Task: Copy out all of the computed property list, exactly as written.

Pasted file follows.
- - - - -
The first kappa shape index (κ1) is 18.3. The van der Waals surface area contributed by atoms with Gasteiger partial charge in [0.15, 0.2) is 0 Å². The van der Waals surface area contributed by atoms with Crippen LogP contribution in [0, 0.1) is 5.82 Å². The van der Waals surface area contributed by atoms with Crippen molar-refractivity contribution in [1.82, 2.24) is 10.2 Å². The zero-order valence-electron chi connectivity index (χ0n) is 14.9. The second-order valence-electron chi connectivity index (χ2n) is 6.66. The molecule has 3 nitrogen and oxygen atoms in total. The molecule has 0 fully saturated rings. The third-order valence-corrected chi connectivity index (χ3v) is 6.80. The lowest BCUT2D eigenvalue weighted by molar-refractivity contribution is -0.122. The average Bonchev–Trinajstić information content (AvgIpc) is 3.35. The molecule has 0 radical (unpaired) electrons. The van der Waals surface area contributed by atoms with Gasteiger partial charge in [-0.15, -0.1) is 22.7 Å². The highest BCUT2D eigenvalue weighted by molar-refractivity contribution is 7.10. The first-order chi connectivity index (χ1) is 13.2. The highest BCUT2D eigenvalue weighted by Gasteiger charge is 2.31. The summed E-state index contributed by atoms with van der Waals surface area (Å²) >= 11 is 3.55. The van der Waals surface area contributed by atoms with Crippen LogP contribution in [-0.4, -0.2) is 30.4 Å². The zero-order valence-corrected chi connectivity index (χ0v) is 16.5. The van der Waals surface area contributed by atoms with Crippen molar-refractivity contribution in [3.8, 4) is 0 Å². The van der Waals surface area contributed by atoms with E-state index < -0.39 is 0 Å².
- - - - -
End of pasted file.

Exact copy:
The first kappa shape index (κ1) is 18.3. The van der Waals surface area contributed by atoms with Gasteiger partial charge in [0.15, 0.2) is 0 Å². The van der Waals surface area contributed by atoms with Crippen LogP contribution in [0, 0.1) is 5.82 Å². The van der Waals surface area contributed by atoms with Crippen molar-refractivity contribution in [1.82, 2.24) is 10.2 Å². The zero-order valence-electron chi connectivity index (χ0n) is 14.9. The second-order valence-electron chi connectivity index (χ2n) is 6.66. The molecule has 3 nitrogen and oxygen atoms in total. The molecule has 0 fully saturated rings. The third-order valence-corrected chi connectivity index (χ3v) is 6.80. The lowest BCUT2D eigenvalue weighted by molar-refractivity contribution is -0.122. The average Bonchev–Trinajstić information content (AvgIpc) is 3.35. The molecule has 0 radical (unpaired) electrons. The van der Waals surface area contributed by atoms with Gasteiger partial charge in [-0.15, -0.1) is 22.7 Å². The highest BCUT2D eigenvalue weighted by molar-refractivity contribution is 7.10. The first-order chi connectivity index (χ1) is 13.2. The highest BCUT2D eigenvalue weighted by Gasteiger charge is 2.31. The summed E-state index contributed by atoms with van der Waals surface area (Å²) >= 11 is 3.55. The van der Waals surface area contributed by atoms with Crippen LogP contribution in [-0.4, -0.2) is 30.4 Å². The zero-order valence-corrected chi connectivity index (χ0v) is 16.5. The van der Waals surface area contributed by atoms with Crippen molar-refractivity contribution in [3.8, 4) is 0 Å². The van der Waals surface area contributed by atoms with E-state index < -0.39 is 0 Å².